SPRINGOB v. UNIVERSITY OF SOUTH CAROLINA 2012 206887

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Supreme Court of South Carolina.

Les SPRINGOB, Paul Trussell, Barton Dumas, Stanley Harpe and John Yenco, Plaintiffs, Of whom Paul Trussell, Barton Dumas, and John Yenco are the, Appellants, v. The UNIVERSITY OF SOUTH CAROLINA and The University of South CarolinaGamecock Club, Respondents. Appellate Case No.2012–206887.

No. 27363.

Decided: March 12, 2014

Joseph M. McCulloch, Jr., and Kathy R. Schillaci, both of Law Offices of Joseph M. McCulloch, Jr., of Columbia, for Appellants. William H. Davidson, II, and Andrew F. Lindemann, both of Davidson & Lindemann, PA, of Columbia, for Respondents.

This is a direct appeal from the trial court's grant of summary judgment in favor of Respondents, the University of South Carolina and the University of South Carolina Gamecock Club. The trial court held that the statute of frauds barred Appellants' claims. While we conclude the statute of frauds applies in the first instance, we find a question of fact exists concerning the question of equitable estoppel, rendering summary judgment inappropriate. We affirm in part, reverse in part, and remand.

I.

In anticipation of the opening of the University of South Carolina's new basketball arena, the University of South Carolina and the University of South Carolina Gamecock Club (collectively “the University”) distributed a brochure to high-level Gamecock Club members. The brochure offered these members the opportunity to purchase premium seating for the upcoming basketball seasons, including a number of amenities for Men's Basketball season, Women's Basketball season, and other events held at the arena. These amenities included preferred parking, access to a private area of the arena known as the McGuire Club, and the option to purchase the best tickets to all events held at the arena.1

The brochure offered these Gamecock Club members the opportunity to purchase these tickets over a “five year term.” Members were to pay $5,000 per seat in the first year and $1,500 per seat each year in years two through five. Appellants have offered affidavits stating that Athletic Department employees promised Appellants that, after year five, they would only have to maintain their Gamecock Club membership and pay the face value of season tickets to retain these premium seats. Appellants accepted the University's offer and made the required payments for years one through five.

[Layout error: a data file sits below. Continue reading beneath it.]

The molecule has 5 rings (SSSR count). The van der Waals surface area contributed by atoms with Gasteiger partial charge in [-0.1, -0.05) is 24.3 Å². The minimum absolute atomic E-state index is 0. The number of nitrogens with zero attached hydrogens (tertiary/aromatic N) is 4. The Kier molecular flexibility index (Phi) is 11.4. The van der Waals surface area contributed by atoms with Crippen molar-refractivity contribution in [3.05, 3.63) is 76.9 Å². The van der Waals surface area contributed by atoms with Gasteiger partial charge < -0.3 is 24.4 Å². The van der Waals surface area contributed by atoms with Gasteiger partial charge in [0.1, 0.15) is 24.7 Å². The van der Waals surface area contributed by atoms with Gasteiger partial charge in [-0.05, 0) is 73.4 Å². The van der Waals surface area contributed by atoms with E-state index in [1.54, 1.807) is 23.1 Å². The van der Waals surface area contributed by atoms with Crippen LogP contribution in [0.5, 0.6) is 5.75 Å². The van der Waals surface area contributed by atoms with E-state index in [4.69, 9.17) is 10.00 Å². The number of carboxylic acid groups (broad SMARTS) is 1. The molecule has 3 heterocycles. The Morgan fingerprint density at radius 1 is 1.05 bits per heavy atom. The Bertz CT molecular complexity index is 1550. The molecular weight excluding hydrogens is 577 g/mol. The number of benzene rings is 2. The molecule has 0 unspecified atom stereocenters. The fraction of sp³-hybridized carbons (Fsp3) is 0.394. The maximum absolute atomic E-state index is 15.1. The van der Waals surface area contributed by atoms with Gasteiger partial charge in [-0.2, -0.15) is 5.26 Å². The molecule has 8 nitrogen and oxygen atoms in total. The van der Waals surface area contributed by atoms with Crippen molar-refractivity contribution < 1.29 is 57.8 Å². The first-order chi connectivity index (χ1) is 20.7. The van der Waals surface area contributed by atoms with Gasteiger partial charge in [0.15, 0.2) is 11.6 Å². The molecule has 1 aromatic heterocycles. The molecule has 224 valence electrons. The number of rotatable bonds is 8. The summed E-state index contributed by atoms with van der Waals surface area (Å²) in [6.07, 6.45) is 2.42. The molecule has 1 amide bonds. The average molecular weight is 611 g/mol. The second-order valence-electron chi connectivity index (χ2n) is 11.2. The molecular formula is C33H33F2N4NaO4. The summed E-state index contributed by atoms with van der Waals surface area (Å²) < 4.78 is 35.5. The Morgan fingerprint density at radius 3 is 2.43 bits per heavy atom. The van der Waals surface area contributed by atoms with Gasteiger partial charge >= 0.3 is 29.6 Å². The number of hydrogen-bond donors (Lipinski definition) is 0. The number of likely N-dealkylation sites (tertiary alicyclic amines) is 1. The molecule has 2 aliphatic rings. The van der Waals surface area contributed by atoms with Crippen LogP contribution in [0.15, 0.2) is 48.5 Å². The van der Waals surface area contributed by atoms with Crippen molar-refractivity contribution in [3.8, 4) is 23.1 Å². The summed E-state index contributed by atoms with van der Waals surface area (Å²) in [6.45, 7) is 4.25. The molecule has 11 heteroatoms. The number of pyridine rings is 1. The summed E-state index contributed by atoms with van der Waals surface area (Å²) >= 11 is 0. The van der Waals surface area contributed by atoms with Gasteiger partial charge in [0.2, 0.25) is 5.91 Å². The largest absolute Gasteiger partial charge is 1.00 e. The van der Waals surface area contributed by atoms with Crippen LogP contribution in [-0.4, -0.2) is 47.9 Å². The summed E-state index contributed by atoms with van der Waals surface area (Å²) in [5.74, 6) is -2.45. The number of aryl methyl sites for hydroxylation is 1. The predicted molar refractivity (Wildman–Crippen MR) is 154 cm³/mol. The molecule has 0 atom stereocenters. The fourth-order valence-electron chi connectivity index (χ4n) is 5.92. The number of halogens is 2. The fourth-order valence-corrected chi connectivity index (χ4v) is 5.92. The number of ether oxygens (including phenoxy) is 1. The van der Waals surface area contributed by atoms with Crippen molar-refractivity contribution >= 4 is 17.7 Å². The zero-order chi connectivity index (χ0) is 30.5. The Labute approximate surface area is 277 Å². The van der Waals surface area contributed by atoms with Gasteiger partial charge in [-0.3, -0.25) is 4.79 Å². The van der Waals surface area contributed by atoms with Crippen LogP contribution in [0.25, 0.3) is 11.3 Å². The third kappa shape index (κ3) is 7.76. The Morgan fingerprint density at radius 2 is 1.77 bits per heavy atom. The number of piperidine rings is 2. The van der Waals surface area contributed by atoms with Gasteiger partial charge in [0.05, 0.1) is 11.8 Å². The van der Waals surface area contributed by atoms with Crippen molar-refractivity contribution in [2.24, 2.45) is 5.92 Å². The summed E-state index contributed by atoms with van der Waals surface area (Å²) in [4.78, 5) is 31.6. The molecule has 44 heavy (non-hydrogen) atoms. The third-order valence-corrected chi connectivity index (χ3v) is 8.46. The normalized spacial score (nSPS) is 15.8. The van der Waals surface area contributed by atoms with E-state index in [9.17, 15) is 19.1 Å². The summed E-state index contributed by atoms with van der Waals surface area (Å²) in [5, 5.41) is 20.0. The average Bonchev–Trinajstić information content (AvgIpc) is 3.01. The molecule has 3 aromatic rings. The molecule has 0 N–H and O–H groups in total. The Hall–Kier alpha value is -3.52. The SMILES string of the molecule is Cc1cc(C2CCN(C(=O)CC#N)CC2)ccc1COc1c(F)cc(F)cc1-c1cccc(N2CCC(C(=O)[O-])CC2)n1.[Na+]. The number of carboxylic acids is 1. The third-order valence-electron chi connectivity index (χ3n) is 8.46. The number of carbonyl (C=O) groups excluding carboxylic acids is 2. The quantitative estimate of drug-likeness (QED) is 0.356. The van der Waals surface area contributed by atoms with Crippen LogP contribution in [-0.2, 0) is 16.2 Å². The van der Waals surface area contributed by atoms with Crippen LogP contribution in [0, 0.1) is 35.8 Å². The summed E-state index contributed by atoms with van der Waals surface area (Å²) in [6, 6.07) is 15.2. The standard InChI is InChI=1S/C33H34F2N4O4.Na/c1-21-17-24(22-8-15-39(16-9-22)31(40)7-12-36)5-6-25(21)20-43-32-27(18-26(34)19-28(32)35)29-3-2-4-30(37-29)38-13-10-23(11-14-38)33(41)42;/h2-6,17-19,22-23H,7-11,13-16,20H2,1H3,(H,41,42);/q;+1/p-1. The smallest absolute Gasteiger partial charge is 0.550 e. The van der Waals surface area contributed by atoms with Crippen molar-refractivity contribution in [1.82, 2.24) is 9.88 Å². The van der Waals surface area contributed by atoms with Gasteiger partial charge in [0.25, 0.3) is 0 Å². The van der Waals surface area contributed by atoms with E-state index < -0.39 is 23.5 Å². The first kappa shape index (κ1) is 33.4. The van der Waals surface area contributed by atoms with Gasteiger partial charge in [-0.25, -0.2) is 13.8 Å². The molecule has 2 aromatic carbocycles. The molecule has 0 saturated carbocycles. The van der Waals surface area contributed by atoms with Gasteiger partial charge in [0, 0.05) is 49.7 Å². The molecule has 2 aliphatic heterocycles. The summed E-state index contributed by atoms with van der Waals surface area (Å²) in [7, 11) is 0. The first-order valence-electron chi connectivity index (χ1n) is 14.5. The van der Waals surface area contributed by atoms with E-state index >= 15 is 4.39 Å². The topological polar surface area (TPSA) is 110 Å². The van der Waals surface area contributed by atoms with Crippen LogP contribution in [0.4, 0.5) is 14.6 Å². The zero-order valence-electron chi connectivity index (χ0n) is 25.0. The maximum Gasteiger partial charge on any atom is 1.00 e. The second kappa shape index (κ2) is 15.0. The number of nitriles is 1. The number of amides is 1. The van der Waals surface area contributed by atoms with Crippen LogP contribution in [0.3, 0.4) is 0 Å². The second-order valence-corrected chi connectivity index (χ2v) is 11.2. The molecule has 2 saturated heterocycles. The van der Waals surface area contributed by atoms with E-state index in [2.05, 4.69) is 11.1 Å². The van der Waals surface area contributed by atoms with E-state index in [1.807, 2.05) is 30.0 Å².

After the fifth year, the University contacted Appellants and requested a $1,500 payment per seat for the sixth year of premium seating. Appellants requested that the University review the history of the seat offerings to determine whether these payments were required. The University concluded that the agreement did require members to continue paying the $1,500 fee per seat every year that they wished to retain the premium seating.

Appellants subsequently brought an action against the University alleging breach of contract and seeking specific performance. After discovery, the parties filed cross motions for summary judgment. The trial judge denied Appellants' motion and granted the University's motion, finding that due to the absence of a written contract the statute of frauds barred Appellants' claims. Appellants filed a timely notice of appeal, and we certified the appeal from the court of appeals pursuant to Rule 204(b), SCACR.

II.

In reviewing a trial court's grant of summary judgment, we apply “the same standard required of the circuit court under Rule 56(c), SCRCP.” Bass v. Gopal, Inc., 395 S.C. 129, 133, 716 S.E.2d 910, 912 (2011) (citing Edwards v. Lexington Cnty. Sheriff's Dep't, 386 S.C. 285, 290, 688 S.E.2d 125, 128 (2010)). Rule 56(c) provides that summary judgment is proper only when “the pleadings, depositions, answers to interrogatories, and admissions on file, together with the affidavits, if any, show that there is no genuine issue as to any material fact and that the moving party is entitled to a judgment as a matter of law.” Rule 56(c), SCRCP. “In determining whether a genuine issue of material fact exists, the court must view the evidence and all reasonable inferences that may be drawn from the evidence in the light most favorable to the non-moving party.” Bass, 395 S.C. at 133–34, 716 S.E.2d at 912 (citing Gignilliat v. Gignilliat, Savitz & Bettis, L.L.P., 385 S.C. 452, 456, 684 S.E.2d 756, 758 (2009)). “[T]he non-moving party is only required to submit a mere scintilla of evidence in order to withstand a motion for summary judgment.” Hancock v. Mid–South Mgmt. Co., 381 S.C. 326, 330, 673 S.E.2d 801, 803 (2009).